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dramatic climatic changes


Methane is produced through both natural and human activities. For example, natural wetlands, agricultural activities, and fossil fuel extraction and transport all emit CH4.

Methane is more abundant in Earth’s atmosphere now than at any time in at least the past 800,000 years.[2] Due to human activities, CHconcentrations increased sharply during most of the 20th century and are now more than two-and-a-half times pre-industrial levels. In recent decades, the rate of increase has slowed considerably.[2]

For more information on CH4 emissions and sources, and actions that can reduce emissions, see EPA’s Methane page in the Greenhouse Gas Emissions website. For information on how methane is impacting the Arctic, see the EPA report Methane and Black Carbon Impacts on the Arctic.

Nitrous oxide 

Nitrous oxide is produced through natural and human activities, mainly through agricultural activities and natural biological processes. Fuel burning and some other processes also create N2O. Concentrations of N2O have risen approximately 20% since the start of the Industrial Revolution, with a relatively rapid increase toward the end of the 20th century.[2]

Overall, N2O concentrations have increased more rapidly during the past century than at any time in the past 22,000 years.[2] For more information on N2O emissions and sources, and actions that can reduce emissions, see EPA’s Nitrous Oxide page in the Greenhouse Gas Emissions website.

Other greenhouse gases

  • Water vapor is the most abundant greenhouse gas and also the most important in terms of its contribution to the natural greenhouse effect, despite having a short atmospheric lifetime. Some human activities can influence local water vapor levels. However, on a global scale, the concentration of water vapor is controlled by temperature, which influences overall rates of evaporation and precipitation.[2] Therefore, the global concentration of water vapor is not substantially affected by direct human emissions.
  • Tropospheric ozone (O3), which also has a short atmospheric lifetime, is a potent greenhouse gas. Chemical reactions create ozone from emissions of nitrogen oxides and volatile organic compounds from automobiles, power plants, and other industrial and commercial sources in the presence of sunlight. In addition to trapping heat, ground-level ozone is a pollutant that can cause respiratory health problems and damage crops and ecosystems.
  • Chlorofluorocarbons (CFCs), hydrochlorofluorocarbons (HCFCs), hydrofluorocarbons (HFCs), perfluorocarbons (PFCs), and sulfur hexafluoride (SF6), together called F-gases, are often used in coolants, foaming agents, fire extinguishers, solvents, pesticides, and aerosol propellants. Unlike water vapor and ozone, these F-gases have a long atmospheric lifetime, and some of these emissions will affect the climate for many decades or centuries.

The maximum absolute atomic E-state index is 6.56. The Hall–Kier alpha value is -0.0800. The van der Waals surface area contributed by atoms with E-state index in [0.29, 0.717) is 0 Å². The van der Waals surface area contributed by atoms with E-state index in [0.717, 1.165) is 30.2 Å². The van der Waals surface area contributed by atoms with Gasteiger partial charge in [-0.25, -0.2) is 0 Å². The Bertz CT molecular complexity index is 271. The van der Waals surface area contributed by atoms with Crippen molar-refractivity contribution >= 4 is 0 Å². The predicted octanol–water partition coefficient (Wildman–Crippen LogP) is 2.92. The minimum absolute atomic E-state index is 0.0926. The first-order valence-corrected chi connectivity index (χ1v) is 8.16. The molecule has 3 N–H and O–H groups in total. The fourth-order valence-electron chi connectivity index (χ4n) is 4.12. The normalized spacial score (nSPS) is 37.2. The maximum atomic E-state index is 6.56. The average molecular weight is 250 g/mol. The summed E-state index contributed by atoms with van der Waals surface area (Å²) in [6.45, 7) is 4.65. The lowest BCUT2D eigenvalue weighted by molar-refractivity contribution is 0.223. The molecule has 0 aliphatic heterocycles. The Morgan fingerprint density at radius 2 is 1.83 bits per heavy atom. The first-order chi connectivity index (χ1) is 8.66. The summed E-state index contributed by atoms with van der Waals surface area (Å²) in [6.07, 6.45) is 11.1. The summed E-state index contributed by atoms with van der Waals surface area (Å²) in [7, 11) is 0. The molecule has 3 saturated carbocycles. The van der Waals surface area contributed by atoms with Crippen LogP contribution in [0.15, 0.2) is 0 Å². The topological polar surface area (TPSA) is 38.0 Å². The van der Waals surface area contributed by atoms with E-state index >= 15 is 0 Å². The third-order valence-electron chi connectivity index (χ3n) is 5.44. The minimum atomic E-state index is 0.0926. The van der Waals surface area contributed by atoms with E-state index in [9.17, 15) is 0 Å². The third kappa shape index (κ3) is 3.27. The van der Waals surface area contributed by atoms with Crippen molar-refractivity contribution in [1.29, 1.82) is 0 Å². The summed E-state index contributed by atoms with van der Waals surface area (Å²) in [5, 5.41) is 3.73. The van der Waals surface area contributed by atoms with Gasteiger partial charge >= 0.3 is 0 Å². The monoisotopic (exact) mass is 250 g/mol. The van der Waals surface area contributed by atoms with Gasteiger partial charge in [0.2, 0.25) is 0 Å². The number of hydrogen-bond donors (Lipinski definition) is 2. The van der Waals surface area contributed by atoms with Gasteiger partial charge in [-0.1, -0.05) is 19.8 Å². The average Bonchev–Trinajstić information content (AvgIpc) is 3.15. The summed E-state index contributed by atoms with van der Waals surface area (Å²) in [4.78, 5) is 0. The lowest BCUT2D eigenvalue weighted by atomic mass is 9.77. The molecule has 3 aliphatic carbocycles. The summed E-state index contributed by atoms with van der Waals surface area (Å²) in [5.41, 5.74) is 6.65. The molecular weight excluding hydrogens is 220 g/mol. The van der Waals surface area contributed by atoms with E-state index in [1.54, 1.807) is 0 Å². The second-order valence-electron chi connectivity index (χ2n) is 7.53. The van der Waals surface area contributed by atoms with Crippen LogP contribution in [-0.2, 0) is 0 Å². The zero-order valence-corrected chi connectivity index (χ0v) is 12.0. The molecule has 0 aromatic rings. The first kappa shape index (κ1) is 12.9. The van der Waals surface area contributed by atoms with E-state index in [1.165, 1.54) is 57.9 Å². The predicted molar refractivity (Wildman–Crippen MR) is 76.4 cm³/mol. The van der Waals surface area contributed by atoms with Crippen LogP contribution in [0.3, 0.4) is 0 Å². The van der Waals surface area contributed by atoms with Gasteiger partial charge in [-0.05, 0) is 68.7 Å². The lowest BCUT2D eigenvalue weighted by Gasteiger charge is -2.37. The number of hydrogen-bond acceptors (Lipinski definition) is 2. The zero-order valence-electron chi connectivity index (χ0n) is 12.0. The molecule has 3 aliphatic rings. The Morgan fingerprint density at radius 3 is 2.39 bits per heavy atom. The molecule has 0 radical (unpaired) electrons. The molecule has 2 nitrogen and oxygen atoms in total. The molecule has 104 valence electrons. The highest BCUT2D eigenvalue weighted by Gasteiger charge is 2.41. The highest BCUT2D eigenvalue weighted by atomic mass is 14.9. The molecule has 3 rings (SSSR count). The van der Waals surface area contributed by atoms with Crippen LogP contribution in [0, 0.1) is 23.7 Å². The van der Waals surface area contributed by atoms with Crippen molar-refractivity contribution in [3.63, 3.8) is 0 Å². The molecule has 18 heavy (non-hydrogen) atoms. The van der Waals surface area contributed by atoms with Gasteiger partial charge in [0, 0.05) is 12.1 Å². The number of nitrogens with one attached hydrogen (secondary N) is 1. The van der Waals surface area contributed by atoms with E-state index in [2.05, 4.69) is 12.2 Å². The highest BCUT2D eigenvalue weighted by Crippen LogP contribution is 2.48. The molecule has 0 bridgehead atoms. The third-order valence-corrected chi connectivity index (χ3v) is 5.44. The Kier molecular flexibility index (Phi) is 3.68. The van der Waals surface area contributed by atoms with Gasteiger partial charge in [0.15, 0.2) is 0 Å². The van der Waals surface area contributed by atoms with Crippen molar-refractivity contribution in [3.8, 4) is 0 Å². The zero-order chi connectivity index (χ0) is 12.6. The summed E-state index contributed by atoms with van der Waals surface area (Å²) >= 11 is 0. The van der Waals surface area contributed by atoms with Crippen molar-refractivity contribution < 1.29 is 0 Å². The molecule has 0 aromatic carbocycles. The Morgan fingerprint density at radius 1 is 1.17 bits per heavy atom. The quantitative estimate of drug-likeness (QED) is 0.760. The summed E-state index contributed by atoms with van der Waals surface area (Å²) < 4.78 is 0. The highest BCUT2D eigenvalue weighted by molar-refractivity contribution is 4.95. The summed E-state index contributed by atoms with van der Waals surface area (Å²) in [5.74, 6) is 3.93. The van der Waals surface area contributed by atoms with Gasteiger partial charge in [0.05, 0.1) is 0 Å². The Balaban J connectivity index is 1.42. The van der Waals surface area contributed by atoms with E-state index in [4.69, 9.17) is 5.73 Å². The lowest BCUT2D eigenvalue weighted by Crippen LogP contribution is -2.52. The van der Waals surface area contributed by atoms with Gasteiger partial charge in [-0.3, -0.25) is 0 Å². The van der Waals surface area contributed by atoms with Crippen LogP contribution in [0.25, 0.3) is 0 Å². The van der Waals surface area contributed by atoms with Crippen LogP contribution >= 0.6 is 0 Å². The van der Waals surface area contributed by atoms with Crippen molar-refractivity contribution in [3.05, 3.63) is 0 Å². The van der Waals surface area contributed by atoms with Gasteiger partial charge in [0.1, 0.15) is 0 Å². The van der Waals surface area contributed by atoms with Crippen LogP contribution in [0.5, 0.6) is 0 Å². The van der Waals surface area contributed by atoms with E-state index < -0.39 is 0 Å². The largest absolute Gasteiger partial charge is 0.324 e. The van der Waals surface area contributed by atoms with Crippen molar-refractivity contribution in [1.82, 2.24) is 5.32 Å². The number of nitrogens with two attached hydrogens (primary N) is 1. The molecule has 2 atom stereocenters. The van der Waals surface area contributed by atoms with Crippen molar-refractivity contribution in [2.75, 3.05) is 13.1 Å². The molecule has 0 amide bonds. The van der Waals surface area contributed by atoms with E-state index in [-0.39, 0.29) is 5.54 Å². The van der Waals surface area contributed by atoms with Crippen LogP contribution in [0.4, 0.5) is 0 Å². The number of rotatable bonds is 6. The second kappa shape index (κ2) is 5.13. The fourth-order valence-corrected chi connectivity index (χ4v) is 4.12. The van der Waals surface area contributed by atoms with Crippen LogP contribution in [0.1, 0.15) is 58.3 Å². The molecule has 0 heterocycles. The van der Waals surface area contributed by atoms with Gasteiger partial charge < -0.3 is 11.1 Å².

For more information on greenhouse gas emissions, see the Greenhouse Gas Emissions website, including an expanded discussion of global warming potentials and how they are used to measure the relative strengths of greenhouse gases. To learn more about actions that can reduce these emissions, see What You Can Do.

Other climate forcers

Particles and aerosols in the atmosphere can also affect climate. Human activities such as burning fossil fuels and biomass contribute to emissions of these substances, although some aerosols also come from natural sources such as volcanoes and marine plankton.

  • Black carbon (BC) is a solid particle or aerosol, not a gas, but it also contributes to warming of the atmosphere. Unlike GHGs, BC can directly absorb incoming and reflected sunlight in addition to absorbing infrared radiation. BC can also be deposited on snow and ice, darkening the surface and thereby increasing the snow’s absorption of sunlight and accelerating melt. For information on how BC is impacting the Arctic, see EPA assessment Methane and Black Carbon Impacts on the Arctic.
  • Sulfates, organic carbon, and other aerosols can cause cooling by reflecting sunlight.
  • Warming and cooling aerosols can interact with clouds, changing a number of cloud attributes such as their formation, dissipation, reflectivity, and precipitation rates. Clouds can contribute both to cooling, by reflecting sunlight, and warming, by trapping outgoing heat.

For more information on greenhouse gas emissions, see the Greenhouse Gas Emissions website. To learn more about actions that can reduce these emissions, see What EPA is Doing and What You Can Do.